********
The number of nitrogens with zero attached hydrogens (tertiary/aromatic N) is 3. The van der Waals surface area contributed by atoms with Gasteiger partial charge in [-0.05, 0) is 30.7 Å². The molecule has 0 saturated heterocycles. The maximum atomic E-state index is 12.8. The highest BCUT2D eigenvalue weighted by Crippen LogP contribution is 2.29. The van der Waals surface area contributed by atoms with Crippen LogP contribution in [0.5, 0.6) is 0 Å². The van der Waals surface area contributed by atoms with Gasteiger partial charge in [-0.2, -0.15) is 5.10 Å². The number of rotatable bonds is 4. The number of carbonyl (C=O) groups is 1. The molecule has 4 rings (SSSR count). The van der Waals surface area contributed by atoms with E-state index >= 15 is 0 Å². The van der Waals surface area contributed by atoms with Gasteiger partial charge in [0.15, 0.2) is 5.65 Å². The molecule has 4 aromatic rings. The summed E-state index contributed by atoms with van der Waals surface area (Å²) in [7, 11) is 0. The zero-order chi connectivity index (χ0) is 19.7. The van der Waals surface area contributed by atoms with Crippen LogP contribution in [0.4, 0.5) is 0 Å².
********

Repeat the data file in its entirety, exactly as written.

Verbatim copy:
The number of nitrogens with zero attached hydrogens (tertiary/aromatic N) is 3. The van der Waals surface area contributed by atoms with Gasteiger partial charge in [-0.05, 0) is 30.7 Å². The molecule has 0 saturated heterocycles. The maximum atomic E-state index is 12.8. The highest BCUT2D eigenvalue weighted by Crippen LogP contribution is 2.29. The van der Waals surface area contributed by atoms with Crippen LogP contribution in [0.5, 0.6) is 0 Å². The van der Waals surface area contributed by atoms with Gasteiger partial charge in [-0.2, -0.15) is 5.10 Å². The number of rotatable bonds is 4. The number of carbonyl (C=O) groups is 1. The molecule has 4 rings (SSSR count). The van der Waals surface area contributed by atoms with E-state index >= 15 is 0 Å². The van der Waals surface area contributed by atoms with Gasteiger partial charge in [0.15, 0.2) is 5.65 Å². The molecule has 4 aromatic rings. The summed E-state index contributed by atoms with van der Waals surface area (Å²) in [7, 11) is 0. The zero-order chi connectivity index (χ0) is 19.7. The van der Waals surface area contributed by atoms with Crippen LogP contribution in [0.4, 0.5) is 0 Å².